New opera has soprano scaling the heights -- literally
Lauren Pearl is giving new meaning to the term high-flying soprano.
Sure, her latest venture calls for her to sing up to a high C, but plenty of operatic heroines have to do that. What’s different in Pearl’s case is that she will be singing while scaling a 60-foot brick wall.
Pearl is performing the role of Louise in “Gould’s Wall,” a work that is receiving its world premiere at Toronto’s adventuresome Tapestry Opera beginning Aug. 4.
The opera is the brainchild of composer Brian Current, who regularly passes the wall on his way to work with students at the Glenn Gould School, which is housed in Toronto’s Royal Conservatory of Music. The brick facade is a remnant of a building that dates back to 1881, and it was preserved when the conservatory got a new, modern facility.
“That vertical space was just crying out for something to happen,” Current said. “With singers climbing on the walls, and the audience in the atrium looking up.”
He enlisted Liza Balkan, a performer, director and writer, who created a libretto that, as she said, tells “the story of a young artist, a woman, climbing the wall as a journey toward finding her own voice, the readiness to fly and soar.”
Along the way she encounters numerous characters who are harnessed to windows on the wall. Singing from below is Gould himself — the legendary pianist known for perfectionism who remains one of Canada’s most revered classical music figures nearly 40 years after his death.
“He is a presence in the building always,” Balkan said, and in the opera “he is there to support and also interrogate” the artist on her journey.
To play Louise, the company engaged Pearl, who was not a climber but had been training as an aerialist after, as she explained, “I fell in love with a circus performer.”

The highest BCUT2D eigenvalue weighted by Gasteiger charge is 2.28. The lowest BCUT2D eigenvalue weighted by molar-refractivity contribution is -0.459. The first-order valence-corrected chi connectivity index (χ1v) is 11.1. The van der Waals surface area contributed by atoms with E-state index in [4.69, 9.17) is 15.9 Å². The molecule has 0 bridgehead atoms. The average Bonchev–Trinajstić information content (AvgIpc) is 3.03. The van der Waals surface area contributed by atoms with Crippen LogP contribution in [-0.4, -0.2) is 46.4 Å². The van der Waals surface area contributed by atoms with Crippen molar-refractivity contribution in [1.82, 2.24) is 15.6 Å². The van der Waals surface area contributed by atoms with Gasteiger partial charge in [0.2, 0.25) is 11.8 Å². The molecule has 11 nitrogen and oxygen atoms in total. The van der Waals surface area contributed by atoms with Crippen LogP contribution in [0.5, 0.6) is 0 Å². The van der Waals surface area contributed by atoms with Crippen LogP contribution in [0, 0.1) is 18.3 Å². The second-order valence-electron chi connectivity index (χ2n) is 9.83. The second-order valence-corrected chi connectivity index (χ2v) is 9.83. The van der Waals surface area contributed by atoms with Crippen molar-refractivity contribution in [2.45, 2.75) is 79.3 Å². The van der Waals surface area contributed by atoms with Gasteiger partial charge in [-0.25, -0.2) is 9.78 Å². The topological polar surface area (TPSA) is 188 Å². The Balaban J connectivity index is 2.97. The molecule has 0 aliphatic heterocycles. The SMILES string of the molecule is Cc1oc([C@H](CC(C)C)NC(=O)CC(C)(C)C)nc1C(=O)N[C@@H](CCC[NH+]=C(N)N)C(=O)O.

“I felt the story was very resonant and uplifting and inspiring,” Pearl said. “I thought immediately, I want to do that. But yeah, it’s daunting. It’s a high space.”
She has been practicing on the wall with the help of DangerBoy, a company whose website says it specializes in “stunts, rigging and special effects.” For the performances, Pearl will be securely fastened to a harness with a carabiner for extra protection.
Pearl said she found that singing while suspended from ropes and scaling a wall requires some adjustment in her vocal technique. ”There needs to be a line of energy through my entire body,” she said. “A greater awareness of tension and support.”
Current’s score, which runs about an hour, will be played by an orchestra consisting of five pianos along with an ensemble of brass, winds, strings and percussion.
The audience of just over 100 will be divided into sections, with prime seating on the atrium floor in reclining chairs angled to provide an easy view of the ascent.
“We thought at first of having people lie on mats,” Current said. “But our audience is largely people who aren’t 20.”
Other spectators will be on a balcony of the new building across from the wall. “Then you’re almost at the same level of the singers and also looking down and you can see the orchestra down below,” Current said.
Tom Comet, head rigger for DangerBoy, said the technical aspect of supporting Pearl’s climb is “pretty simple stuff. We’re pulling on a rope, we’re pulling some ropes through some pulleys, we’re redirecting that line.
“That said,” Comet added, “anytime we have human life in our hands … we need to be 100,000% sure that everything’s going to work as we anticipate.
“For me,” Comet said, “the coolest thing is that Lauren is actually belting out opera fearlessly while she’s suspended in the air, 40-50 feet up. It’s gonna be pretty incredible to experience.”
Mike Silverman writes frequently about opera for The AP. He can be reached at firstname.lastname@example.org.